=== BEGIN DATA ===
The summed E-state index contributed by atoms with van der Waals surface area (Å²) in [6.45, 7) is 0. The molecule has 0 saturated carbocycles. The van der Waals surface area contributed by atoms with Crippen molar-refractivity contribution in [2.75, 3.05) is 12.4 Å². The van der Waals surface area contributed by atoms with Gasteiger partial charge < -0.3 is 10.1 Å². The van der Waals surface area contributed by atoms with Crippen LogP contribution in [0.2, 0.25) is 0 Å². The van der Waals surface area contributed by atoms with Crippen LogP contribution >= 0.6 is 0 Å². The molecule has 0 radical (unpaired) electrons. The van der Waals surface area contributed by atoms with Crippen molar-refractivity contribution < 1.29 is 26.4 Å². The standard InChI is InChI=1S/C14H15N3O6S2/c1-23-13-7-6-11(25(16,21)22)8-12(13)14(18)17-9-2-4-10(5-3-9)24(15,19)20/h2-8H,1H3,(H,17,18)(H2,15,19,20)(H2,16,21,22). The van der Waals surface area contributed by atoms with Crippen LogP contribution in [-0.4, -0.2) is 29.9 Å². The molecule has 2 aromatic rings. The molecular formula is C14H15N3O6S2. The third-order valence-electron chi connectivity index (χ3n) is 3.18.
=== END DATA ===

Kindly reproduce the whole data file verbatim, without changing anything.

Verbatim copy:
The summed E-state index contributed by atoms with van der Waals surface area (Å²) in [6.45, 7) is 0. The molecule has 0 saturated carbocycles. The van der Waals surface area contributed by atoms with Crippen molar-refractivity contribution in [2.75, 3.05) is 12.4 Å². The van der Waals surface area contributed by atoms with Gasteiger partial charge < -0.3 is 10.1 Å². The van der Waals surface area contributed by atoms with Crippen LogP contribution in [0.2, 0.25) is 0 Å². The van der Waals surface area contributed by atoms with Crippen LogP contribution >= 0.6 is 0 Å². The molecule has 0 radical (unpaired) electrons. The van der Waals surface area contributed by atoms with Crippen molar-refractivity contribution < 1.29 is 26.4 Å². The standard InChI is InChI=1S/C14H15N3O6S2/c1-23-13-7-6-11(25(16,21)22)8-12(13)14(18)17-9-2-4-10(5-3-9)24(15,19)20/h2-8H,1H3,(H,17,18)(H2,15,19,20)(H2,16,21,22). The van der Waals surface area contributed by atoms with Crippen LogP contribution in [-0.4, -0.2) is 29.9 Å². The molecule has 2 aromatic rings. The molecular formula is C14H15N3O6S2. The third-order valence-electron chi connectivity index (χ3n) is 3.18.